Canadian stole Tesla trade secrets and tried to sell them

Canadian stole Tesla trade secrets and tried to sell them

A Canadian national who lives in China pleaded guilty on Thursday to conspiring to sell secrets he stole from Tesla to market battery assembly technology vital to electric vehicles, authorities say. He was caught in a sting operation after undercover agents posed as Long Island businesspeople looking to buy an assembly line at a trade show in Las Vegas.

Klaus Pflugbeil, 58, is now facing a maximum penalty of 10 years in prison and he’ll be sentenced in October. His co-defendant, Yilong Shao, is still at large. Prosecutors said Pflugbeil and Shao were employees of a Canada-based manufacturing company that made and sold battery assembly lines for clients that needed alkaline and lithium-ion batteries. The Canada manufacturing firm was purchased by a company—identified in reports as Tesla—which gave the Elon Musk-led electric vehicle maker a leg up in continuous motion battery manufacturing.

“Despite Pflugbeil’s agreement to protect what he knew was proprietary, sensitive technology, he chose to abscond with these trade secrets to China, where he sought an unfair and illegal advantage in critical industries such as electric vehicle manufacturing,” assistant attorney general Matthew Olsen of the Justice Department’s National Security Division said in a statement. The conduct jeopardized national security, said Olsen.

The assembly lines allow manufacturers to run battery production at high speeds without pausing and can produce five to 10 times more parts per minute than competitors that don’t have access to it, court documents state. Between 2004 and 2017, Tesla spent about $13 million on research and development to bring the battery technology to life.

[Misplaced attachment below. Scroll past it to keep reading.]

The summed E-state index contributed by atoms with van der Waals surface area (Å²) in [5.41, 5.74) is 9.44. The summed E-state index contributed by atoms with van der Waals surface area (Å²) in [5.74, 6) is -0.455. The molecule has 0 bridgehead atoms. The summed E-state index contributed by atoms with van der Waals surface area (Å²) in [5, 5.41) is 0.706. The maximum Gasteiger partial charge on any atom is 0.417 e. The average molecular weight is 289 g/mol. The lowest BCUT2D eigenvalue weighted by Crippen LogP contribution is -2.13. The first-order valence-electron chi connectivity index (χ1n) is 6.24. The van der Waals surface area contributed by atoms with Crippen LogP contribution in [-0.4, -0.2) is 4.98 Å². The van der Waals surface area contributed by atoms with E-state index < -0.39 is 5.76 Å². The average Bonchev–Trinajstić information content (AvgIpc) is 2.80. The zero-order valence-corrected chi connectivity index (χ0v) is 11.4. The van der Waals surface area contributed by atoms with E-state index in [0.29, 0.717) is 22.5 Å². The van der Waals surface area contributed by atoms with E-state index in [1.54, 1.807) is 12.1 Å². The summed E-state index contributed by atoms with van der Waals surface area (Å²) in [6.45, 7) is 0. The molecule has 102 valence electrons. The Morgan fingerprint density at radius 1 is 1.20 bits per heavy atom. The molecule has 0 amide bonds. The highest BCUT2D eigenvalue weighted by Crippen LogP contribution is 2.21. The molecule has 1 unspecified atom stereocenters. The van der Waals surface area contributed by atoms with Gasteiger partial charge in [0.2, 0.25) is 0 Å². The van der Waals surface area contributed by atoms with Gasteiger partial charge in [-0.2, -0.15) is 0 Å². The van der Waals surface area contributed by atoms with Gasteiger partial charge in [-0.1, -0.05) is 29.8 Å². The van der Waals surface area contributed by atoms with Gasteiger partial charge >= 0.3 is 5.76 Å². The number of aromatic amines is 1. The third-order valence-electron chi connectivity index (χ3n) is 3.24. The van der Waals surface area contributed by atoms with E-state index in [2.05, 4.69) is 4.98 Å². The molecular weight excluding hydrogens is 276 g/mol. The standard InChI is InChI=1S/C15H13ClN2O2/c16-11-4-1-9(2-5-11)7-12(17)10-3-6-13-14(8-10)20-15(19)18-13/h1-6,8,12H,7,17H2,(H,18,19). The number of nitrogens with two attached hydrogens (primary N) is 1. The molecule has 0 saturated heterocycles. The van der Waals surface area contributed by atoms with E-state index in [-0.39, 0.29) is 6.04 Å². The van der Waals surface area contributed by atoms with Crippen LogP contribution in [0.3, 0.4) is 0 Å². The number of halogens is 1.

Because it was top secret and valuable to competitors, information about the battery assembly such as drawings and diagrams were stored on one particular server under the direct control of a dedicated in-house IT team. Few employees had access to the drive with the battery assembly information, the indictment states, and Pflugbeil was one of them, authorities said. He worked for the Canadian manufacturer for 12 years from January 1997 to June 2009, including two years as the head of its office in China. Around the time Tesla bought the Canadian manufacturing firm, Shao sent Pflugbeil a proposal about setting up a business together, the court docs say.

Pflugbeil and Shao knew the continuous motion battery assembly information was secret and that Pflugbeil took original company documents when he left in 2009, according to the DOJ. The duo set about copying the documents and drawings from the battery manufacturer and marketing their business as an alternative source for products that rely on the battery assembly.

Between 2019 and 2022, authorities say Pflugbeil sent dozens of direct messages on LinkedIn claiming to sell spare parts and precision pumps. Pflugbeil also set up a YouTube account for the business and when a commenter on a video inquired about the assembly, Pflugbeil responded that his new company provided direct sales and technical support for the pumps and assembly pieces. The duo also bought ads on Google for its business, which were shown tens of thousands of times, authorities said.

The two were caught when in 2023, undercover law enforcement agents went to a trade show in Las Vegas and posed as Long Island business owners interested in buying a battery assembly line. Pflugbeil wasn’t there but Shao was and said the company was interested. Pflugbeil later sent a 66-page document to undercover agents, the indictment says, with at least half a dozen drawings that belonged to Tesla.

Pflugbeil flew to New York in 2024 to seal what he thought was a deal to sell an assembly line, but instead he met with undercover agents in Long Island.

“This blatant theft of advanced trade secrets relating to battery components and assembly blunts America’s technological edge, and the Justice Department will hold accountable those who would so try cheat our country of its economic potential and threaten our national security,” said Olsen.

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